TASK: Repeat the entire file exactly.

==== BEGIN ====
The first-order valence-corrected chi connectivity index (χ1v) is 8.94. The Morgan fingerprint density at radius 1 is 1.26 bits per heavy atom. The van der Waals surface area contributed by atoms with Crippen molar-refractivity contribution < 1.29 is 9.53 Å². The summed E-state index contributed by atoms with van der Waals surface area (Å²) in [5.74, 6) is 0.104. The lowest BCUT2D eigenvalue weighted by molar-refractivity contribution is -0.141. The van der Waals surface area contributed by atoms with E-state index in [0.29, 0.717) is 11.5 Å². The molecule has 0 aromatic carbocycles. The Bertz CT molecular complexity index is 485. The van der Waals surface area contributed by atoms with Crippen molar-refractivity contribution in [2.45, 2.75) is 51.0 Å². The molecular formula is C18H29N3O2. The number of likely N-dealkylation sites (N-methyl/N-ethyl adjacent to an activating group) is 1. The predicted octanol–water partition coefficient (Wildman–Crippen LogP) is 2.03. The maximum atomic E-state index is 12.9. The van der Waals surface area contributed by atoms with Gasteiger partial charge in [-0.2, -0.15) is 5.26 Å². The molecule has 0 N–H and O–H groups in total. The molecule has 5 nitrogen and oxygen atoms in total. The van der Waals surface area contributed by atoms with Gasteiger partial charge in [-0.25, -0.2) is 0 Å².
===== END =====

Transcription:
The first-order valence-corrected chi connectivity index (χ1v) is 8.94. The Morgan fingerprint density at radius 1 is 1.26 bits per heavy atom. The van der Waals surface area contributed by atoms with Crippen molar-refractivity contribution < 1.29 is 9.53 Å². The summed E-state index contributed by atoms with van der Waals surface area (Å²) in [5.74, 6) is 0.104. The lowest BCUT2D eigenvalue weighted by molar-refractivity contribution is -0.141. The van der Waals surface area contributed by atoms with E-state index in [0.29, 0.717) is 11.5 Å². The molecule has 0 aromatic carbocycles. The Bertz CT molecular complexity index is 485. The van der Waals surface area contributed by atoms with Crippen molar-refractivity contribution in [2.45, 2.75) is 51.0 Å². The molecular formula is C18H29N3O2. The number of likely N-dealkylation sites (N-methyl/N-ethyl adjacent to an activating group) is 1. The predicted octanol–water partition coefficient (Wildman–Crippen LogP) is 2.03. The maximum atomic E-state index is 12.9. The van der Waals surface area contributed by atoms with Gasteiger partial charge in [-0.2, -0.15) is 5.26 Å². The molecule has 0 N–H and O–H groups in total. The molecule has 5 nitrogen and oxygen atoms in total. The van der Waals surface area contributed by atoms with Gasteiger partial charge in [-0.25, -0.2) is 0 Å².